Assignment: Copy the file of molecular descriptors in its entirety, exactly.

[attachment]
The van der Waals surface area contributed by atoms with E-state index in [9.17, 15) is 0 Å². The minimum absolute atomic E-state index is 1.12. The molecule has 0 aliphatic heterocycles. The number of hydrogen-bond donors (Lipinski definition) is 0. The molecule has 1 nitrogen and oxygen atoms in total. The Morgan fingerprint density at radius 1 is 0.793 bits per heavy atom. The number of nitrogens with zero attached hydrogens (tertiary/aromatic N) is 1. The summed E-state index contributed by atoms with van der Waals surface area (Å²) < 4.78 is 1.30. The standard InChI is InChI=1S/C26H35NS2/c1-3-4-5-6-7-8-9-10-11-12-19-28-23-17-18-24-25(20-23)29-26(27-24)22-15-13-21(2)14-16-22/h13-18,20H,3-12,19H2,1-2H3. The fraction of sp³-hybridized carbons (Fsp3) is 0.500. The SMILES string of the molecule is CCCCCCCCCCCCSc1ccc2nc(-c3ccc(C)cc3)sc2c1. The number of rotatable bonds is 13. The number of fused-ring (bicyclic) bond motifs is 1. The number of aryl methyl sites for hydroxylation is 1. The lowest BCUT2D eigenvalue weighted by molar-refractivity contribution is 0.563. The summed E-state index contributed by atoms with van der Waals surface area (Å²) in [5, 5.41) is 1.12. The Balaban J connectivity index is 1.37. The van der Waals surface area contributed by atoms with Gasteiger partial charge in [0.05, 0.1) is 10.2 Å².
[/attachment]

The van der Waals surface area contributed by atoms with E-state index in [9.17, 15) is 0 Å². The minimum absolute atomic E-state index is 1.12. The molecule has 0 aliphatic heterocycles. The number of hydrogen-bond donors (Lipinski definition) is 0. The molecule has 1 nitrogen and oxygen atoms in total. The Morgan fingerprint density at radius 1 is 0.793 bits per heavy atom. The number of nitrogens with zero attached hydrogens (tertiary/aromatic N) is 1. The summed E-state index contributed by atoms with van der Waals surface area (Å²) < 4.78 is 1.30. The standard InChI is InChI=1S/C26H35NS2/c1-3-4-5-6-7-8-9-10-11-12-19-28-23-17-18-24-25(20-23)29-26(27-24)22-15-13-21(2)14-16-22/h13-18,20H,3-12,19H2,1-2H3. The fraction of sp³-hybridized carbons (Fsp3) is 0.500. The SMILES string of the molecule is CCCCCCCCCCCCSc1ccc2nc(-c3ccc(C)cc3)sc2c1. The number of rotatable bonds is 13. The number of fused-ring (bicyclic) bond motifs is 1. The number of aryl methyl sites for hydroxylation is 1. The lowest BCUT2D eigenvalue weighted by molar-refractivity contribution is 0.563. The summed E-state index contributed by atoms with van der Waals surface area (Å²) in [5, 5.41) is 1.12. The Balaban J connectivity index is 1.37. The van der Waals surface area contributed by atoms with Gasteiger partial charge in [0.05, 0.1) is 10.2 Å².